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Symbolicating iOS crash reports

Debugging an iOS application crash sometimes involves analyzing crash reports. More info about crash reports can be found in the official documentation.

Crash reports generally require symbolication to become properly readable: symbolication turns machine code addresses into human-readable source locations. The document below describes some specific details of symbolicating crash reports from iOS applications using Kotlin.

Enable .dSYM for release Kotlin binaries

To symbolicate addresses in Kotlin code (e.g. for stack trace elements corresponding to Kotlin code) .dSYM bundle for Kotlin code is required.

By default Kotlin/Native compiler doesn't produce .dSYM for release (i.e. optimized) binaries. This can be changed with -Xg0 experimental compiler flag: it enables debug info and .dSYM bundle generation for produced release binaries. To enable it in Gradle, use

kotlin {
    targets.withType<org.jetbrains.kotlin.gradle.plugin.mpp.KotlinNativeTarget> {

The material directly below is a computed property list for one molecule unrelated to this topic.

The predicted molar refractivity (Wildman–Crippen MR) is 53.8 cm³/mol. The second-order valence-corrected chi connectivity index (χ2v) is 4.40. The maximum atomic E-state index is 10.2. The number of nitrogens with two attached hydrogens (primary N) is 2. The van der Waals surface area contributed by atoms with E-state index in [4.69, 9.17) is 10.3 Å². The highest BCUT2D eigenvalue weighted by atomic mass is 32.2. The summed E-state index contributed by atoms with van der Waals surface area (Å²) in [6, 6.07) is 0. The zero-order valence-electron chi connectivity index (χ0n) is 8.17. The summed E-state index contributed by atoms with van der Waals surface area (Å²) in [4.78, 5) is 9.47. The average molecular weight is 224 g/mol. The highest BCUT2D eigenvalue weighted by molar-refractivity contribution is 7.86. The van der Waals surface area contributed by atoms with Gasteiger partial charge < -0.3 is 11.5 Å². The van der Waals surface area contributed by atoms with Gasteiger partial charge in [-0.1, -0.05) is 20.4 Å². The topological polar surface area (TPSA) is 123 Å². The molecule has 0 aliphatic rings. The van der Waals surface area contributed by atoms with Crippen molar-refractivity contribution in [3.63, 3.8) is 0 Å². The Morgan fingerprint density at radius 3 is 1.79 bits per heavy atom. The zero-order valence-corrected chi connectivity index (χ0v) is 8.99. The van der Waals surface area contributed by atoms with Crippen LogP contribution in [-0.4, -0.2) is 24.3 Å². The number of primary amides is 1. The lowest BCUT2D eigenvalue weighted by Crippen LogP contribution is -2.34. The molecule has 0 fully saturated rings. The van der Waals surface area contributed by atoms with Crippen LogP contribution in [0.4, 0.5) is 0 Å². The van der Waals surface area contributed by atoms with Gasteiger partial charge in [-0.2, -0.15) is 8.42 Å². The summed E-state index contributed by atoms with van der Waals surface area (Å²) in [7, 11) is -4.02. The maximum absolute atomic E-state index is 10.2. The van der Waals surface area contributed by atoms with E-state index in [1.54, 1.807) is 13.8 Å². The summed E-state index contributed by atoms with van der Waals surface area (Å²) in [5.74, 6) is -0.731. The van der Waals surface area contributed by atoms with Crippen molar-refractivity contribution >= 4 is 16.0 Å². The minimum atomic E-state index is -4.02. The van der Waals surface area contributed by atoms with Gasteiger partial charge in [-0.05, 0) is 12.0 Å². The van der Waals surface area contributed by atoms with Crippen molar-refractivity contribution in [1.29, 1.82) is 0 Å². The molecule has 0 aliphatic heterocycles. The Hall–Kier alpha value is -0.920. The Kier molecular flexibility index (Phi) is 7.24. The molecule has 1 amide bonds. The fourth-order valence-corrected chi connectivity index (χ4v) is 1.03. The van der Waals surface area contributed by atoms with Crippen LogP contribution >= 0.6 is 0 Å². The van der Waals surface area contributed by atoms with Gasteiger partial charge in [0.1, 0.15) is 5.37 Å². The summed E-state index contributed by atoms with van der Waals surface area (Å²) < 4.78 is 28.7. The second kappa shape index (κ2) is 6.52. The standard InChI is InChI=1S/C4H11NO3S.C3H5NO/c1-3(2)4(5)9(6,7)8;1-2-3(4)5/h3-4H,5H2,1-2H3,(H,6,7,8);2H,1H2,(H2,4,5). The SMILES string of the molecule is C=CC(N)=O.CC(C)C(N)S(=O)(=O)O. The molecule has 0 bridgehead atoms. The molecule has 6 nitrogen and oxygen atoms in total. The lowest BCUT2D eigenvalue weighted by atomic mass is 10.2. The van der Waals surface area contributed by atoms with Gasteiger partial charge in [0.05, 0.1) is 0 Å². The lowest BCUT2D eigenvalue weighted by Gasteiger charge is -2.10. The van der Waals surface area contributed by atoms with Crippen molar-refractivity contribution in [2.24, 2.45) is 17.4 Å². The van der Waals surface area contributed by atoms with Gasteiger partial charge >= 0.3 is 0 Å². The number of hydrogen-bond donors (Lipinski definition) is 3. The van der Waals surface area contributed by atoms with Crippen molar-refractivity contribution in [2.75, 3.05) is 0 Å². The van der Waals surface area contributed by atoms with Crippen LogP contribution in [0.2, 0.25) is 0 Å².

binaries.all {
            freeCompilerArgs += "-Xg0"
        }
    }
}

(in Kotlin DSL).

In projects created from IntelliJ IDEA or AppCode templates these .dSYM bundles are then discovered by Xcode automatically.

Make frameworks static when using rebuild from bitcode

Rebuilding Kotlin-produced framework from bitcode invalidates the original .dSYM. If it is performed locally, make sure the updated .dSYM is used when symbolicating crash reports.

If rebuilding is performed on App Store side, then .dSYM of rebuilt dynamic framework seems discarded and not downloadable from App Store Connect. So in this case it may be required to make the framework static, e.g. with

kotlin {
    targets.withType<org.jetbrains.kotlin.gradle.plugin.mpp.KotlinNativeTarget> {
        binaries.withType<org.jetbrains.kotlin.gradle.plugin.mpp.Framework> {
            isStatic = true
        }
    }
}

(in Kotlin DSL).

Decode inlined stack frames

Xcode doesn't seem to properly decode stack trace elements of inlined function calls (these aren't only Kotlin inline functions but also functions that are inlined when optimizing machine code). So some stack trace elements may be missing. If this is the case, consider using lldb to process crash report that is already symbolicated by Xcode, for example:

$ lldb -b -o "script import lldb.macosx" -o "crashlog file.crash"

This command should output crash report that is additionally processed and includes inlined stack trace elements.

More details can be found in LLDB documentation.

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